Article 211 out of 1762
To mark national Tinnitus Awareness Week (6 – 12 February) charity Action on Hearing Loss has launched a guide to reveal common preconceptions about the condition which currently affects six million people in the UK.
Although there is not yet a cure for tinnitus, there are effective ways of managing the condition, with the new 'tinnitus myth-busting guide' highlighting the therapies and products that are available to help people effectively deal with it.
Paul Breckell, Action on Hearing Loss chief executive, said: "An Action on Hearing Loss survey suggests that while a quarter of us know someone affected by the condition, 85 per cent of people are unaware of the help available for dealing with tinnitus.
"As a charity we have produced a myth-busting guide about the condition and we also have a dedicated Tinnitus Information Line which provides vital support to those affected and their families and we would like to encourage anyone affected not to suffer in silence, but reach out for support that is out there.
"For people that might need more support, I would urge them to make an appointment with their GP to be referred to NHS Audiology to help them manage their condition."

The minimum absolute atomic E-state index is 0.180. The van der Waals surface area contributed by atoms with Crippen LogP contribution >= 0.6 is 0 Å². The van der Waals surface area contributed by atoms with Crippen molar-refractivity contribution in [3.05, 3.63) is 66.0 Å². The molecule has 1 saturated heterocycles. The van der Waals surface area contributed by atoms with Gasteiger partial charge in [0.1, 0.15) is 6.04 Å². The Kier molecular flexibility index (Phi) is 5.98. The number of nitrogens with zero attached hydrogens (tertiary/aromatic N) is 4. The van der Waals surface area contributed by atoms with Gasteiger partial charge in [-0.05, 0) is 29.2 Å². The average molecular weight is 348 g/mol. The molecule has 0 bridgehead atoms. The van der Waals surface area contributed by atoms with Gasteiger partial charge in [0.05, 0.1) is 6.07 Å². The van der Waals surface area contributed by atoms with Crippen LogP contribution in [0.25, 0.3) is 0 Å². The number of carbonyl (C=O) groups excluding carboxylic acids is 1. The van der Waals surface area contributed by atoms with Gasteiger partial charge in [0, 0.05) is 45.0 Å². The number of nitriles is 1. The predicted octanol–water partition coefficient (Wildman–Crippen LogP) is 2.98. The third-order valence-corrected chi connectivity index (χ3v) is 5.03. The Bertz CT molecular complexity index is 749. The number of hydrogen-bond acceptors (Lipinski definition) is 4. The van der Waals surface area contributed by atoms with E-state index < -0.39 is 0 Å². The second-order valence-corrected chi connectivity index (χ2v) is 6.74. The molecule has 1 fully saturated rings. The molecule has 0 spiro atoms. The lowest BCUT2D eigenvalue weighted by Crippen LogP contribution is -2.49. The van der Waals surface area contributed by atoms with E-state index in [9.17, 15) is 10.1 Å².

Tinnitus is a medical condition which is usually described as a ringing, hissing, buzzing, roaring or humming sound in one or both ears where there is no external sound source.
It affects around one in every ten adults in the UK, increasing to nearly 17 per cent of 40 to 69-year-olds and 25-30 per cent of over 70s.
The condition can have a "detrimental effect" on a person's life, their relationships with family and friends and their ability to sleep or concentrate on daily activities.
The charity’s guide reveals the common preconceptions surrounding tinnitus. These include: 'it’s something you should put up with', 'distractions do not work', 'it is going to get worse' and 'others will not understand what you are going through'.
However, it is recommended that people with tinnitus should:
• Visit your GP who can make a referral to a hearing specialist
• Use therapies to 'train' your brain to 'tune out' tinnitus so you become less aware of it
• Use mindfulness, relaxation techniques, cognitive behavioural therapy and counselling to help control your responses to stress
• Listen to soothing sounds to distract you from paying attention to your tinnitus, including stories and songs
• Make sure those close to you know what tinnitus is, how it affects you and what they can do to help
Action on Hearing Loss gives people support and care, develops technology and treatments and campaigns for equality.
Mr Breckell added: "As a charity we are funding research to find a cure, which we hope will come within a generation, but while our scientists are working towards a breakthrough there are a wide range of treatments available from the NHS to help people to manage it, such as sound therapy or cognitive behavioural therapy (CBT) as well as other products that make it easier to deal with."
To view the 'tinnitus myth-busting guide', visit: www.actiononhearingloss.org.uk/TAW2017